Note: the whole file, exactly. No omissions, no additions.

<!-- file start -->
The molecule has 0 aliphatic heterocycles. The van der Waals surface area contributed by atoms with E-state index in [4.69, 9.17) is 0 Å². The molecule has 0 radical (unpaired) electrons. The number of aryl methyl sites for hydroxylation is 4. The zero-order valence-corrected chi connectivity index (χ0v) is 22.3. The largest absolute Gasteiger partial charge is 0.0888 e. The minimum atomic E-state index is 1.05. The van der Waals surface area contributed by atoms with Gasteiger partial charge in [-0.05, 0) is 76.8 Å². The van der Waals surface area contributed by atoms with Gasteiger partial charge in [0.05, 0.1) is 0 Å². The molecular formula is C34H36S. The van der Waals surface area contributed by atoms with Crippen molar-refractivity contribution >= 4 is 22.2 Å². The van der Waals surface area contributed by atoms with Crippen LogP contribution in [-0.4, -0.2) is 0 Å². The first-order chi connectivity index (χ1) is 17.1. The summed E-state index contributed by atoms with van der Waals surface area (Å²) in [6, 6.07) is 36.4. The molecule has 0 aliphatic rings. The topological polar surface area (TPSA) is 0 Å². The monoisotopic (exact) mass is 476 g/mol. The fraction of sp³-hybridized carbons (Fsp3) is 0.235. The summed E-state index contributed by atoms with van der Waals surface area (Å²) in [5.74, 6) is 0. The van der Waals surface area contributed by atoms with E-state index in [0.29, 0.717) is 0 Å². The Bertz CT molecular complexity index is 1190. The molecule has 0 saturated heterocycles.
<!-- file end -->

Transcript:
The molecule has 0 aliphatic heterocycles. The van der Waals surface area contributed by atoms with E-state index in [4.69, 9.17) is 0 Å². The molecule has 0 radical (unpaired) electrons. The number of aryl methyl sites for hydroxylation is 4. The zero-order valence-corrected chi connectivity index (χ0v) is 22.3. The largest absolute Gasteiger partial charge is 0.0888 e. The minimum atomic E-state index is 1.05. The van der Waals surface area contributed by atoms with Gasteiger partial charge in [-0.05, 0) is 76.8 Å². The van der Waals surface area contributed by atoms with Gasteiger partial charge in [0.05, 0.1) is 0 Å². The molecular formula is C34H36S. The van der Waals surface area contributed by atoms with Crippen molar-refractivity contribution >= 4 is 22.2 Å². The van der Waals surface area contributed by atoms with Crippen LogP contribution in [-0.4, -0.2) is 0 Å². The first-order chi connectivity index (χ1) is 17.1. The summed E-state index contributed by atoms with van der Waals surface area (Å²) in [6, 6.07) is 36.4. The molecule has 0 aliphatic rings. The topological polar surface area (TPSA) is 0 Å². The monoisotopic (exact) mass is 476 g/mol. The fraction of sp³-hybridized carbons (Fsp3) is 0.235. The summed E-state index contributed by atoms with van der Waals surface area (Å²) in [5.74, 6) is 0. The van der Waals surface area contributed by atoms with E-state index in [0.29, 0.717) is 0 Å². The Bertz CT molecular complexity index is 1190. The molecule has 0 saturated heterocycles.